We wrote a letter of concern to the Board, and a Board member responded suggesting some of us were vying for the Executive Director position. We also met with the Board President over Zoom about our letter. Our conversation went nowhere. Diane officially resigned from the LGBTQ Humanist Alliance, and the rest of us considered doing the same. We began writing yet another letter, not only detailing everything that happened, but also addressing the Board member’s alleged history of bullying people, including Diane.
That’s when the anxiety attacks began. For a week, every muscle in my body was tightly wound up. Eating meals became laborious. Meditation amplified the panic instead of soothing it. Three paths laid before me: stay with the LGBTQ Humanist Alliance and hope things get better; leave the alliance, sign the new letter, and possibly get thrown into an ugly civil war within the atheist movement; or walk away from both the alliance and the situation to save my sanity. I knew what I had to do but wasn’t sure if it was right.
I emailed the AHA Board, Roy, and the social justice alliances announcing my resignation Tuesday afternoon. “I’m burned out and need peace of mind,” I wrote. A few minutes later, Ashton announced his resignation, as did several other alliance members. The anxiety didn’t cease, though, because now I had to decide whether to sign the letter. By Friday morning, everything felt like a hallucination. I finally told the other ex-alliance members that I had to step away because I was dissociating. They understood.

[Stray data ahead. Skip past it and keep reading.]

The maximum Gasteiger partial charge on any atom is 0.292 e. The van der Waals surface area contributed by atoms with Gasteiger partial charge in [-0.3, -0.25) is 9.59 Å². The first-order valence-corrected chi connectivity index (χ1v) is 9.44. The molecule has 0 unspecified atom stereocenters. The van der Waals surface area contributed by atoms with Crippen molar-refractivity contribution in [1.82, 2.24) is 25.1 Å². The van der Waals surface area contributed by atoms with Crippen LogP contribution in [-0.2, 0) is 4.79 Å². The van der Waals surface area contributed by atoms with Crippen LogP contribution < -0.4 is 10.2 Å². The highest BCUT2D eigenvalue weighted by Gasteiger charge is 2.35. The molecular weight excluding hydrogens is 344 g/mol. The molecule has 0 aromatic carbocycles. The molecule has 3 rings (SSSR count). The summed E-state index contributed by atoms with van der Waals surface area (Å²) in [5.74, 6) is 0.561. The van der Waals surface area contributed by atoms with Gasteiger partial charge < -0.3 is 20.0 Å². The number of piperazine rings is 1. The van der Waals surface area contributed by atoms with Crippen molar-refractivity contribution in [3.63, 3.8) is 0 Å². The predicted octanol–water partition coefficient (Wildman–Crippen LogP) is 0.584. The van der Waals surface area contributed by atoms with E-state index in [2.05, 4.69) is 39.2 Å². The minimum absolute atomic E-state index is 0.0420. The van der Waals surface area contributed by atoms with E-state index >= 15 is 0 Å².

They sent the letter to the Board later that day, and published it on their Facebook accounts. No civil war broke out; instead, we all received words of support from friends. It was finally over. My muscles loosened. I was free.
There have always been problems within the atheist movement, but every problem still caused a crisis.This was the first community where I could be my authentic self, not just as a queer trans apostate, but also as a human being. It was the beloved community of fellow beautiful freaks I’ve been seeking since birth. Everything that happened over the past six or seven years proved that this beloved community was anything but.
During the week-long anxiety attack, I called my friend Callie, who joined the atheist movement around the same time I did and had also become disillusioned with it. Callie said it’s the same interpersonal turmoil they’ve seen in other communities as well, which has made them a lot more cynical. When they meet genuinely good people who have the best intentions, Callie said they “hang onto them for dear fucking life.”
The real atheist movement was the friends I made along the way. I joined the movement looking for an identity and purpose outside of Christianity; what I found was family. At times being part of the movement felt like the worst mistake, and eventually fighting against the systems of power operating within was no longer worth it, but I’ll forever hang onto all the people who taught me I’m worthy of love. Now it’s time to move on.